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The View from My Kitchen

Benvenuti! I hope you enjoy il panorama dalla mia cucina Italiana -- "the view from my Italian kitchen,"-- where I indulge my passion for Italian food and cooking. From here, I share some thoughts and ideas on food, as well as recipes and restaurant reviews, notes on travel, and a few garnishes from a lifetime in the entertainment industry.

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Thursday, January 15, 2015

What Pasta Goes With Which Sauce?

Not All Pastas Are Created Equal

Anybody who has ever wandered down the pasta aisle at the grocery store has probably come away bewildered by the variety of shapes on display. And what you'll find in the average supermarket is but a tiny fraction of all the wonderful examples of the pasta makers art. A conservative estimate finds between 350 and 400 different pasta shapes on the market, the majority of which, of course, can be found in Italy. So, why are there so many shapes? Did somebody get bored in the kitchen or what? While imagination does play a role in the creation of pasta shapes – tortellini are said to resemble the navel of Venus and orecchiette are supposed to look like little ears – there is actually a real reason behind the various configurations. It has to do with the one of the primary purposes of pasta: serving as a vehicle for sauce.

Don't get me wrong. As any good Italian will tell you, pasta is meant to be the star of the dish and the sauce is merely a condiment. That said, some pastas work better with some condiments than others. The way the sauce clings or adheres to the pasta can make or break a dish. That's one reason you NEVER (was I emphatic enough there?) put oil on your drained pasta or in the cooking water. Unless, of course, you really want your sauce to slide right off the noodle. The way a pasta is shaped contributes to its surface area, which, in turn, determines how it will interact with the sauce. Some pastas are smooth and some have texture or ridges (called rigati). Some are long thin strands, some are long flat ribbons, some are short hollow tubes, while others have fanciful configurations like shells, bow ties, corkscrews and, yes, even little ears.

There are nearly as many sauces and preparations as there are pastas. The hands down winner of the pasta sauce popularity contest is the traditional southern Italian tomato-based sauce. The essential salsa di pomodoro is the basic platform from which many other sauces are made. Although delicious when served “plain,” adding spices, herbs, vegetables or meats like ground beef, pork sausage, pancetta, or guanciale creates a range of possibilities from marinara, arribiatta, amatriciana, puttanesca and many more. A hearty, meaty bolognese begins with tomato sauce. Often, tomato sauce is combined with meatballs for what Americans believe to be a quintessentially Italian dish, except that it only exists on Italian-American tables.

Then there are the oil-based sauces. Usually consisting of nothing more than olive oil or butter and a variety of herbs and spices, these light sauces are as simple as they are delicious. Pasta aglio e olio, or pasta with garlic and oil, comes to mind.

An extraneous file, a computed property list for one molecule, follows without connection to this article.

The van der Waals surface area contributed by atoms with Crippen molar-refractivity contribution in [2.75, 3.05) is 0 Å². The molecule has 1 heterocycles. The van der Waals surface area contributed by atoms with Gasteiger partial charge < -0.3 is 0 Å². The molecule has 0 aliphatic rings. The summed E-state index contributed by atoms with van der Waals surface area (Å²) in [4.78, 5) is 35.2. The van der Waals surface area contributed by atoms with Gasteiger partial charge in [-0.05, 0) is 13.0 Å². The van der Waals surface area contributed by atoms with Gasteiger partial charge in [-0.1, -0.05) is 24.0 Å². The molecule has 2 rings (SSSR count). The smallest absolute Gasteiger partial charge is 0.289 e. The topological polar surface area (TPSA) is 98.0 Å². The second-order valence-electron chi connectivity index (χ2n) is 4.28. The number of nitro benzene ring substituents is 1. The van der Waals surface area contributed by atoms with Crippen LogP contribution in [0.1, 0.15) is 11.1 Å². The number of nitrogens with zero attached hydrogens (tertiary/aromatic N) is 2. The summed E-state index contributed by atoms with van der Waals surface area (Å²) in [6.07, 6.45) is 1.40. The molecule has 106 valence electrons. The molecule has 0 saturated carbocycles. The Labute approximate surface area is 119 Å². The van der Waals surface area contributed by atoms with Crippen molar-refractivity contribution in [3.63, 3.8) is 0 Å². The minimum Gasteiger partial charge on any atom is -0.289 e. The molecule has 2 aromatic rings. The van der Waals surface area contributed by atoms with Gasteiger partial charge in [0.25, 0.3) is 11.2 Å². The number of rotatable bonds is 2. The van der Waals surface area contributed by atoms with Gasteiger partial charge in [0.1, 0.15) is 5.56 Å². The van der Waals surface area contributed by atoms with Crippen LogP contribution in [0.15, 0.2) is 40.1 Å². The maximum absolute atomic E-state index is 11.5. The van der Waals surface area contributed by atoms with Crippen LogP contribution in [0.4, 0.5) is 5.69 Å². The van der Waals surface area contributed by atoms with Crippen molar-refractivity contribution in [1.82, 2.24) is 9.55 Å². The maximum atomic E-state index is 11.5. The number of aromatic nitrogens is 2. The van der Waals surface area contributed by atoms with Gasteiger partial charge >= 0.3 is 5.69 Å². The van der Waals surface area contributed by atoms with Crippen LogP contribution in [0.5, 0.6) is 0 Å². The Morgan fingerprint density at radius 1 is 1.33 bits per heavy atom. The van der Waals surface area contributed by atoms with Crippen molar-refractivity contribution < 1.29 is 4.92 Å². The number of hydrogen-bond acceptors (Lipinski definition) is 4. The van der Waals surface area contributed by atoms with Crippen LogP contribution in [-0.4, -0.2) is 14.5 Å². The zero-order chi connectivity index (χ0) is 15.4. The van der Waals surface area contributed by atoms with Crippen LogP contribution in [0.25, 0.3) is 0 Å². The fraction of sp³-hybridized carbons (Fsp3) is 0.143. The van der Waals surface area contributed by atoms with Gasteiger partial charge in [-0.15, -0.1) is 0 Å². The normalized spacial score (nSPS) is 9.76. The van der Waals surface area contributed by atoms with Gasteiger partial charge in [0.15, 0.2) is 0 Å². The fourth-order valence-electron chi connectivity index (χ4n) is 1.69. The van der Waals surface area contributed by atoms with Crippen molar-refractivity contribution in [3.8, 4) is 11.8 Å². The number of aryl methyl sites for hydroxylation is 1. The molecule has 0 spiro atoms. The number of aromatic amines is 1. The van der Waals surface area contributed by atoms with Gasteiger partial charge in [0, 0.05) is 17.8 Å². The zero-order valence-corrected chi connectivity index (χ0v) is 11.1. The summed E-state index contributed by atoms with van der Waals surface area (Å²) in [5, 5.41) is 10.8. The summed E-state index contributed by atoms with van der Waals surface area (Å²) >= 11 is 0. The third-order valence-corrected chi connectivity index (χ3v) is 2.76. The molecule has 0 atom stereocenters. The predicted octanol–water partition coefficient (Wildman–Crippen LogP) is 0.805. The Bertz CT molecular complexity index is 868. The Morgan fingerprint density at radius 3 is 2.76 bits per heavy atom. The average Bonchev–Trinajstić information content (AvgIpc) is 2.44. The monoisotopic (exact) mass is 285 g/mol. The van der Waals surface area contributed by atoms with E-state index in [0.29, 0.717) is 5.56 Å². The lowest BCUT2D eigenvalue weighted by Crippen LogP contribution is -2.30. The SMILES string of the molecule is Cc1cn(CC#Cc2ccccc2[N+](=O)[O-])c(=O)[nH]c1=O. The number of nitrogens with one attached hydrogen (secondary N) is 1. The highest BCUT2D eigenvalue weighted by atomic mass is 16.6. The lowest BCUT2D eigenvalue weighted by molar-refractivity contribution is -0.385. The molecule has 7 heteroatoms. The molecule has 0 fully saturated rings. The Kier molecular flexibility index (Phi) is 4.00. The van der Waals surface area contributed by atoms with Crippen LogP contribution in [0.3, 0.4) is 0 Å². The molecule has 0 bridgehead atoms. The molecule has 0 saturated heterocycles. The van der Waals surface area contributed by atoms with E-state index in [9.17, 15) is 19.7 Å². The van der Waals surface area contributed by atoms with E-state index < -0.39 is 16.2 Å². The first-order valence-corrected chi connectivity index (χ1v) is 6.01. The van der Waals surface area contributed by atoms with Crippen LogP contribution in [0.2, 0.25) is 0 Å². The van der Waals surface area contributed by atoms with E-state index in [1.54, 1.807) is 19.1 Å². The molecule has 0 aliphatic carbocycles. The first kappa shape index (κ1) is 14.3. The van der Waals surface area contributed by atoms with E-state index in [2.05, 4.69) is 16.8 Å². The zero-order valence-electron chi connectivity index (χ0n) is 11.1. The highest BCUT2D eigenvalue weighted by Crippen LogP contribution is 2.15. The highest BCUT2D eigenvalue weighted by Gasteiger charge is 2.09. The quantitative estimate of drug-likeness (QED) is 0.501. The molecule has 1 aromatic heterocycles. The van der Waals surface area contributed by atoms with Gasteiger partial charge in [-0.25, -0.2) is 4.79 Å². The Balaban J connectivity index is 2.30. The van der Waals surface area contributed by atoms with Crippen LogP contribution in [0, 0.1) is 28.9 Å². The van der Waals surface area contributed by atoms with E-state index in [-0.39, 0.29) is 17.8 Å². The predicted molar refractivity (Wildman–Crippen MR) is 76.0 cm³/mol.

While tomatoes and olive oil reign in the southern parts of Italy, creamy and/or cheesy sauces are more representative of northern regions. Although rice, gnocchi, and polenta are common in the north, there are still plenty of rich, creamy pasta dishes to be found.

Whether prepared with tomato-based sauces or rich creamy sauces, baked pasta, or pasta al forno, is the ultimate comfort food. Macaroni and cheese and baked ziti are just two of dozens of examples.

Finally, pasta is used to bulk up soups and it is a staple in many salads, as well.

The general rules of thumb for pairing pasta with sauce advise that thinner, lighter sauces are best paired with long pastas like spaghetti, linguine, bucatini, fettuccine, tagliatelle, pappardelle, and capellini. Capellini, or “angel hair,” is very delicate and works best with the lightest sauces, while thicker pasta shapes, like bucatini and fettuccine, work well with heavier sauces.

Chunky, meaty sauces and thick, creamy or cheesy sauces pair best with short, tubular pasta shapes. Penne, ziti, cavatelli, conchiglie, gemelli, fusilli, radiatore, farfalle, rigatoni, and, of course, chifferi are but a few of dozens of choices. You'll recognize chifferi by its common name, “elbow” macaroni.

Pastas that are ideal for soups include ditalini, orzo, pastina, stelline, anelli, and acini di pepe. These are all tiny pasta shapes, but larger shapes, like farfalle, can also work well in soups.

People throw almost anything into pasta salads, but the shapes that work best include rotini, fusilli, farfalle, oricchiette, rotelle, penne, and good old “elbows.”

There are no hard and fast rules here. The pasta police will not batter down your kitchen door if you are caught using shells instead of elbows in your macaroni and cheese. With four hundred varieties from which to choose, there's a lot of room for experimentation. These are merely guidelines based on generations of experience. Your mileage may vary. So, impazzire! (Go crazy!)

And buon appetito!

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